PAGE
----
The height of a class of students in a school is said to follow Normal Distribution. We know that the domain of a random variable that follows Normal distribution is said to range from minus infinity to plus infinity. But height can never attain a negative value. So how can we say that height follows a Normal Distribution?

  • $\begingroup$ What probability does this particular distribution assign to having a negative height? How many people would that translate into? $\endgroup$ – whuber Aug 1 '18 at 19:08
  • $\begingroup$ Using this website our author approximates a $6\sigma$ event (above 7'4", below 4') to occur once in every 1 billion people born. Quite unlikely. $\endgroup$ – ERT Aug 1 '18 at 19:25
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    $\begingroup$ Said by whom? What is your evidence that height follows a normal distribution? $\endgroup$ – Ben Aug 2 '18 at 5:37
  • $\begingroup$ Normality is a model, and we should not confuse that with a fact; such statements are typically a rough (if often useful) approximation. $\endgroup$ – Glen_b Aug 2 '18 at 10:59

It is just an approximation, a generalization so that a high-school statistics classes may take samples of their friends in an interactive classroom activity. It also serves as a nice introductory lesson for these statistics classes, showing the prevalence of the normality assumption in real-life and how close a Gaussian actually comes to modeling real datasets.

According to Wikipedia...

Height is sexually dimorphic and statistically it is more or less normally distributed, but with heavy tails. It has been shown that a log-normal distribution fits the data equally well, besides guaranteeing a non-negative lower confidence limit, which could otherwise attain a non-physical negative height value for arbitrarily large confidence levels.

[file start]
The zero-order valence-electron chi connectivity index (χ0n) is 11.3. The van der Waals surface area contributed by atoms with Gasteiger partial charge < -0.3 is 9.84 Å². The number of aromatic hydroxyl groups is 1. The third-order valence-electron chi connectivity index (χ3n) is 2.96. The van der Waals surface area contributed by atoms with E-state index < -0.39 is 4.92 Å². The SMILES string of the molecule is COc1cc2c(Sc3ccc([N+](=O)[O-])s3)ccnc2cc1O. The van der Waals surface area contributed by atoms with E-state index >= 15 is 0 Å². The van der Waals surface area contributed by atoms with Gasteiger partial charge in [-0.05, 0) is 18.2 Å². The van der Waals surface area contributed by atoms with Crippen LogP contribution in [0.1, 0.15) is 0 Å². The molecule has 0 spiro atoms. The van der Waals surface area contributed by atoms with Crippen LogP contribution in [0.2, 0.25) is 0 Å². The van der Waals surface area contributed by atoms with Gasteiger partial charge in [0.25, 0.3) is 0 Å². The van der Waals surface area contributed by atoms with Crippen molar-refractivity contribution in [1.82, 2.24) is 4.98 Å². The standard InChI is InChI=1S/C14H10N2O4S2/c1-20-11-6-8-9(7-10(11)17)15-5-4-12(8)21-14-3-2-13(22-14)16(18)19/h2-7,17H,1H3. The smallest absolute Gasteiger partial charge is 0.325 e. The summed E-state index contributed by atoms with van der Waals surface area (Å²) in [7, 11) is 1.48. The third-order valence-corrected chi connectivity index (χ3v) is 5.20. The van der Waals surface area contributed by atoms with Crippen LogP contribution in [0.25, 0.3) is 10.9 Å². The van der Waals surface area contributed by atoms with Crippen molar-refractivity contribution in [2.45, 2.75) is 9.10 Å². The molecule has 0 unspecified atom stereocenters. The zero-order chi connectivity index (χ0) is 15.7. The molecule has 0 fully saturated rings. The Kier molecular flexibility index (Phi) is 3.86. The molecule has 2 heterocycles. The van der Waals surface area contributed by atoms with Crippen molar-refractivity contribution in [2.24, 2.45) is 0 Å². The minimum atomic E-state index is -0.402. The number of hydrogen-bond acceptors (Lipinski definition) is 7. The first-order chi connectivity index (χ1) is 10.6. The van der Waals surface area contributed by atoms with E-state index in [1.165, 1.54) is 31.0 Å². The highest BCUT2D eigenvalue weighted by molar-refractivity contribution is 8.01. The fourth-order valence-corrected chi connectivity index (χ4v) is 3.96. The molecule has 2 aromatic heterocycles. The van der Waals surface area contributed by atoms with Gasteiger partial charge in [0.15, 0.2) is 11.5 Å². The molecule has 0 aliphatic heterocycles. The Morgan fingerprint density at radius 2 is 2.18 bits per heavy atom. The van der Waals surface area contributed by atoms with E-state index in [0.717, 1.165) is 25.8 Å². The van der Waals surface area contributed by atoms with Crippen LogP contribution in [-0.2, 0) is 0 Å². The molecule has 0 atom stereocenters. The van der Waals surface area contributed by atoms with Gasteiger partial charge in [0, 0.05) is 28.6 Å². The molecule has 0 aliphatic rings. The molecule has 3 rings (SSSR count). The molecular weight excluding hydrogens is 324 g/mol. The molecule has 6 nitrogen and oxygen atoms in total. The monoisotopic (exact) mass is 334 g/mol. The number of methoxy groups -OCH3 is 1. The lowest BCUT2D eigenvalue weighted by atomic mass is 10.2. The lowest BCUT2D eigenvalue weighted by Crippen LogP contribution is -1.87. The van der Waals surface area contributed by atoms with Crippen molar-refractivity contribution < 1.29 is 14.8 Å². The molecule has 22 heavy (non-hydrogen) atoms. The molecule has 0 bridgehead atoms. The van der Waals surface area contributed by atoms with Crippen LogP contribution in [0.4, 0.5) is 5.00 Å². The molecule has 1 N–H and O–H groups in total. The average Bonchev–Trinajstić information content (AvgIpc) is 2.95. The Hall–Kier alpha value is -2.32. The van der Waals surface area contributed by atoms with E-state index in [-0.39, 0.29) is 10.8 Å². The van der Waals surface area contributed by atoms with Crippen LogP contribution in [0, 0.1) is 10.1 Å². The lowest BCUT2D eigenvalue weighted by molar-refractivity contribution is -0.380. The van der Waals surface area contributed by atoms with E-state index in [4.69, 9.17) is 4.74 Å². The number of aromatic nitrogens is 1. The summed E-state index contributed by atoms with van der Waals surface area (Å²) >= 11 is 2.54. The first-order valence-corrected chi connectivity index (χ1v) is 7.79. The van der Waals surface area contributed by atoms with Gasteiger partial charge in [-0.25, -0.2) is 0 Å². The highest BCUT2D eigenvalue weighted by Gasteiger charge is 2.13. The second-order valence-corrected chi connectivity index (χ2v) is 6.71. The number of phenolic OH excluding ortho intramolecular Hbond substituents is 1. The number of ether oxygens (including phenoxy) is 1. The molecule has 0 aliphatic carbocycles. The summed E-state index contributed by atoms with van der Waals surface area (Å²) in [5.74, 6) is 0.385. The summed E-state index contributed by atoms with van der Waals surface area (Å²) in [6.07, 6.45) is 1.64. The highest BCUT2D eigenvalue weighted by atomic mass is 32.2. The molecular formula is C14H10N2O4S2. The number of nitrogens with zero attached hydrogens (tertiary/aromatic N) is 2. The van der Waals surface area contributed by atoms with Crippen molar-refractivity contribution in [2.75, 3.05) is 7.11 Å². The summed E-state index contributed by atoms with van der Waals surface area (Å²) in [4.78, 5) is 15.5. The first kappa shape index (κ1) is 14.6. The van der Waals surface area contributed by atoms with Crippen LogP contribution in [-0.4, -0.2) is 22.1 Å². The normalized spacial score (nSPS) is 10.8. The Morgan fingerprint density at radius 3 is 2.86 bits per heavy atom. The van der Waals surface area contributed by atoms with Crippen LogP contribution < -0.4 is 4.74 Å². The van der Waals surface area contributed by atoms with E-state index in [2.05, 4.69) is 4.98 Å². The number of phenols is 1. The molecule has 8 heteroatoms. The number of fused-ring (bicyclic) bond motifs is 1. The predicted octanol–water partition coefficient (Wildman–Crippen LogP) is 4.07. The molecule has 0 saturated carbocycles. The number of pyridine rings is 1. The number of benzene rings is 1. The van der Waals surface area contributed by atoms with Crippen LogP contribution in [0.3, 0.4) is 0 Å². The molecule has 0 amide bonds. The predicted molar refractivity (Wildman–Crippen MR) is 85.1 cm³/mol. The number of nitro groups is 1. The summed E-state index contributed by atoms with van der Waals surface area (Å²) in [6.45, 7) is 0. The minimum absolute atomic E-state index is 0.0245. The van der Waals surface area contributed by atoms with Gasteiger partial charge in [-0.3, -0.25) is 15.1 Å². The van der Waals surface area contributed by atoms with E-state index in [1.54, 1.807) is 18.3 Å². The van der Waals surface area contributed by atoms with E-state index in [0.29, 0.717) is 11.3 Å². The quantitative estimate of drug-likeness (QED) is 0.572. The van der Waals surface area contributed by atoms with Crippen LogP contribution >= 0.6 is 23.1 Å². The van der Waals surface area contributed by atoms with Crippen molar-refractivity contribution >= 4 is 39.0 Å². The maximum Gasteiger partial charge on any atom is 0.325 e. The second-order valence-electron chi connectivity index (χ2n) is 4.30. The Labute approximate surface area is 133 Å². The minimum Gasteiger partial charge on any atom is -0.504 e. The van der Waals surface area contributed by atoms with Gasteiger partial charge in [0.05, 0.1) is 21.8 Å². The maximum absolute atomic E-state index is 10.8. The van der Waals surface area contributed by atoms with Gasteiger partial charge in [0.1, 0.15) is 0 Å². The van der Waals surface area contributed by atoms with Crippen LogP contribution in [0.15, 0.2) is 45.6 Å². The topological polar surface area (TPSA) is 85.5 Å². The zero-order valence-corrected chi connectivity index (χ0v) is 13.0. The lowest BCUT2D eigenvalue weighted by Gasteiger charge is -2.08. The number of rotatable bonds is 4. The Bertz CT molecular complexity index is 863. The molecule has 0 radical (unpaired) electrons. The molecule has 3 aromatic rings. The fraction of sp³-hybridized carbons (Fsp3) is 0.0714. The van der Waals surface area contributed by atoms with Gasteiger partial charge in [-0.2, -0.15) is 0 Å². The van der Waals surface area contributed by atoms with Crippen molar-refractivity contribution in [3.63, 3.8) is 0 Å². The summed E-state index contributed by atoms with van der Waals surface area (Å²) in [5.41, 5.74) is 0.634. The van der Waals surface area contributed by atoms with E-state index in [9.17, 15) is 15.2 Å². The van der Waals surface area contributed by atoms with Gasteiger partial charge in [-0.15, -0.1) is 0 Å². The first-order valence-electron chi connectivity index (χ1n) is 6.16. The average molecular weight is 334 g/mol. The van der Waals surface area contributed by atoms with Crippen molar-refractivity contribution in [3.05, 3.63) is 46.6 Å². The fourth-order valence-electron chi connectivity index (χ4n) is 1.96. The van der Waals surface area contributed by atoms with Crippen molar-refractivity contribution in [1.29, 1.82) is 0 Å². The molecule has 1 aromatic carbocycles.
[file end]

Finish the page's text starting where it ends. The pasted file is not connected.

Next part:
Also, according to this site (which also makes sweeping approximations and generalizations like the one you are concerned with)...

Note that this density is not Gaussian at all. Instead, it is very flat on top. You might reason that since the average of normal random variables is normal, adult heights should be normal. But we don’t have an average, we have a mixture. The density for the general adult population is a mixture of the male and female distributions. If you assigned a height to married couples as an average of the husband’s height and the wife’s height, the resulting value would be an average than a mixture and would follow a normal density.

photo corresponding to article

Here is a link to an article based in mathematics criticizing the very assumption you are questioning. Quite a nice article, especially the beginning parts.


For many statistical analyses the exact distribution is not so important. You could call these analyses robust to the exact shape of the probability distribution. For instance, in regression analysis the distribution of the errors $\varepsilon$ is not so important for estimation of coefficients $\beta$: $$y=X\beta+\varepsilon$$ Even for estimation of uncertainty $\sigma_\beta=var[\beta]$ of coefficients the exact distribution of errors is not important in many cases.

Since the exact distribution is rarely known it is important that the statistical methods are robust to the choice of the approximation of these distributions. Otherwise, your results become unreliable. I suppose for many techniques in your field the approximation of the height as a normal variable is good enough. It is quite unlikely to encounter a high schools student who is 1 inch tall. The standard deviation of the height distribution is tight enough to make such a probability near zero, and the exact probability is not important. It's important to capture the approximate shape of the distribution in the range of values that matter.

Having wrote all of this, I must warn that sometime the shape of the distribution in tails does matter. One such case is the financial risk management. In this field one must be careful to consider the so called fat tails. Again, we usually do not know the exact shape of the tails of the probability density function, but we know that Gaussian distribution is often not fat enough in its tails. Choosing Gaussian approximation can lead to underestimation of certain risks, and potential for big financial losses. In this case we often pick other approximations that have fatter tails, such as Student t.


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